Bayonne, NJ-- Officer Domenico Lillo of the Bayonne Police Department in New Jersey was actually raided by FBI agents and arrested in connection with a 2013 case of police brutality. With so much compelling evidence against him, Lillo pleaded guilty. However, the court is taking their time in the sentencing.
Lillo was scheduled to be sentenced on Thursday but the U.S. Attorney's office extended the date until March 5.
To lessen his sentence, Lillo agreed to testify against a fellow officer. Ironically enough, the fellow officer's only crime was covering up for Lillo by falsifying records and hiding the assault.
"It was my understanding... (that) when the incident report was written the flashlight strike would be omitted," Lillo told the jury in his fellow officer's trial last month.
The raid took place in 2015 and was highly unusual for a police officer. After a federal grand jury in Newark returned an indictment charging him with deprivation of civil rights under color of law and falsification of records, police swarmed Lillo's house.
After having been armed and active on the force for over a year after the incident—thanks to his fellow cops covering for him—Lillo was busted and brought to justice.
On December 27, 2013, around 4:50pm, Lillo along with two other officers from the Bayonne Police Department went to an individual's home to execute an outstanding arrest warrant.
Count one in the indictment stated that while acting under the color of the law, Lillo struck the handcuffed victim, who was not resisting arrest—with a flashlight—resulting in bodily injury. According to a lawsuit filed by the victim, the other officers stood by and did nothing to stop the attack.
The officer's also allegedly pepper-sprayed both the victim and his mother—hitting grandchildren in the process—causing her grandchildren and other relatives to get sick.
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Count two in the indictment stated that Lillo, "acting with the intent to impede, obstruct, and influence the investigation and proper administration of a matter within the jurisdiction of the Federal Bureau of Investigation, knowingly concealed, covered up, falsified, and made false entries on a Bayonne Police Department Use of Force Report about the individual, to wit, by not checking the box marked 'Strike/Use of Baton or other object.'"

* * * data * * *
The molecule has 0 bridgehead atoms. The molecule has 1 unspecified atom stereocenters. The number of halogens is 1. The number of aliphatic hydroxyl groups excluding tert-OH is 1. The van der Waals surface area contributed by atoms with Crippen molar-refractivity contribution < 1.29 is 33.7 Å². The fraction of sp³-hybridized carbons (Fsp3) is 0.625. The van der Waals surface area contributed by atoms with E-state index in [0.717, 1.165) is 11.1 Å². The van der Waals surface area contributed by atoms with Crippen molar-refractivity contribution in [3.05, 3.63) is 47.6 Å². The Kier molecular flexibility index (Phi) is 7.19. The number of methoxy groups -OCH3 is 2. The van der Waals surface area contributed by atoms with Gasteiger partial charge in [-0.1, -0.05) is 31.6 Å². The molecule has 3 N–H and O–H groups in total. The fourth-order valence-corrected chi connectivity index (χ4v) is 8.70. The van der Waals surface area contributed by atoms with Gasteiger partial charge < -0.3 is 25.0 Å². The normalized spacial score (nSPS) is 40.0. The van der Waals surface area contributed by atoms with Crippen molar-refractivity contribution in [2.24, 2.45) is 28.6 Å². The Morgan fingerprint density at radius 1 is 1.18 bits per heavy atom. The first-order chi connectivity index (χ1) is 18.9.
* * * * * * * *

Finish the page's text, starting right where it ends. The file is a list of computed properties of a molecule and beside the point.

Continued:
"This was something that you knew sooner or later was coming. And when you're going to do something like that, this is what gives all police officers a black eye," Bayonne's mayor, Jimmy Davis, a former police officer, told NJ.com at the time.
Lillo can be seen in video footage striking his victim, Brandon Walsh with a flashlight three different times. The footage shows Lillo hit Walsh in the forehead with his flashlight in clear view of Styles and Wade, who were also escorting Walsh away from the scene.
"I was aggravated, upset," Lillo said during his testimony as to why he beat the handcuffed man.
He then went on to use Walsh's injuries as a warning to others during the trial, telling the jurors, "Look what happens when you fuck with us."
Before permanently disfiguring a man with a flashlight, the officer was sued for excessive force which resulted in a $100,000 settlement for the victims, but not enough evidence to fire him.
In 2007 the city of Bayonne paid a $100,000 settlement in a lawsuit that was filed by two men who reported that they were brutally assaulted by police while leaving a bar. The lawsuit claimed excessive force, malicious prosecution, wrongful arrest, failure to intervene, deliberate indifference, deprivation of property, deprivation of due process and conspiracy, NJ.com reported.
The suit alleged that an officer "maliciously assaulted" one of the men, beating, kicking and throwing him to the ground while cursing at him as Lillo tackled the other man and punched him repeatedly in the face and head. The sister of the man Lillo was assaulting was pleading for the officer to stop the beating and when she tried to intervene, Lillo reportedly kicked her.
Prior to striking the plea deal, Lillo was facing upwards of 10-20 years for the charges against him. Lillo's victims will now have to wait until March to find out if the dangerous police officer who put a man in the hospital with a flashlight will get justice.